After two field work days that happened to be two of the coldest days of my life, I decided to stay in this Sunday. I was i upstate NY for work, it was about 25 degrees and with the windchill it felt like 18 degrees. When I got back to the city and felt the 40 degree temperatures, the difference was amazing. The city felt absolutely balmy in comparison to the interior parts of the state.
After those tiring days, I decided to stay in on Sunday and do these patterns. Nothing clears my mind and calms me as much as doing mendhi on my own hands.
Reach out to me for all of your henna needs! I am looking forward to hearing from you.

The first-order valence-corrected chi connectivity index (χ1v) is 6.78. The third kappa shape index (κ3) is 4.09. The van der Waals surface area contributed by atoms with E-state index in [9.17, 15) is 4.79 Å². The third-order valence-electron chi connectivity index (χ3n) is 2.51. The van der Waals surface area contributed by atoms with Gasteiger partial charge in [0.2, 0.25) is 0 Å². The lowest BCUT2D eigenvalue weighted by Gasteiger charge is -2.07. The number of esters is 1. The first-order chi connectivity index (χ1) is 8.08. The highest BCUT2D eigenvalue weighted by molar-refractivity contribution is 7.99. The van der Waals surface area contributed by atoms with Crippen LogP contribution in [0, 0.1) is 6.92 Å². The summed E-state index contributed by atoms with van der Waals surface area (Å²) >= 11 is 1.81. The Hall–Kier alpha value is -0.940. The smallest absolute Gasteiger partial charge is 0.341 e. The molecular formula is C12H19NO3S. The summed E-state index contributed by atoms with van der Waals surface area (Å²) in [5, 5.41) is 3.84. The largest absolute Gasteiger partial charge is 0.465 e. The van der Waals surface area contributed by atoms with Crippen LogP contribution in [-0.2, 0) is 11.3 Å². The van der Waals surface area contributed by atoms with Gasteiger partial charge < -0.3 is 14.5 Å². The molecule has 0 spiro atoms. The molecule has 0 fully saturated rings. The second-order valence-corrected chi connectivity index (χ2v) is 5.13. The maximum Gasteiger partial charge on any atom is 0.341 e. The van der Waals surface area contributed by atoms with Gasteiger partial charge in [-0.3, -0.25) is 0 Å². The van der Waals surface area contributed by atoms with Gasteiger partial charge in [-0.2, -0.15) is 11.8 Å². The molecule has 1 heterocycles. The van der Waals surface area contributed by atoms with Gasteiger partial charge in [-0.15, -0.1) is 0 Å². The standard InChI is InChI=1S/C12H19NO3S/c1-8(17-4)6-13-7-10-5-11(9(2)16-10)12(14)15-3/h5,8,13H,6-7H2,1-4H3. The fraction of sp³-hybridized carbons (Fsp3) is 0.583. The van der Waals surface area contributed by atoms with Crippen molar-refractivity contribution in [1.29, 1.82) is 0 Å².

I worked on this design over the weekend. Let me know what you think of it!
Several years ago in 2011, Mayor Bloomberg said that the number of panhandlers in the subway had gone down drastically during his administration. I remember nearly choking on my water as I read the news. He obviously was not living in the same city as the rest of us. We encounter panhandlers and homeless people on a near daily basis- it is so normal that one does not even look up when these folks begin their tales of woe. The mayor obviously does not ride the A train or the 4-5 trains or the R trains (or any other train for that matter- I am the most familiar with these aforementioned lines). He does not see the hundreds of folks sleeping in Penn Station on a regular basis or the Roosevelt Avenue station, or the Jamaica stations or lining up outside train stations on Broadway near Wall Street.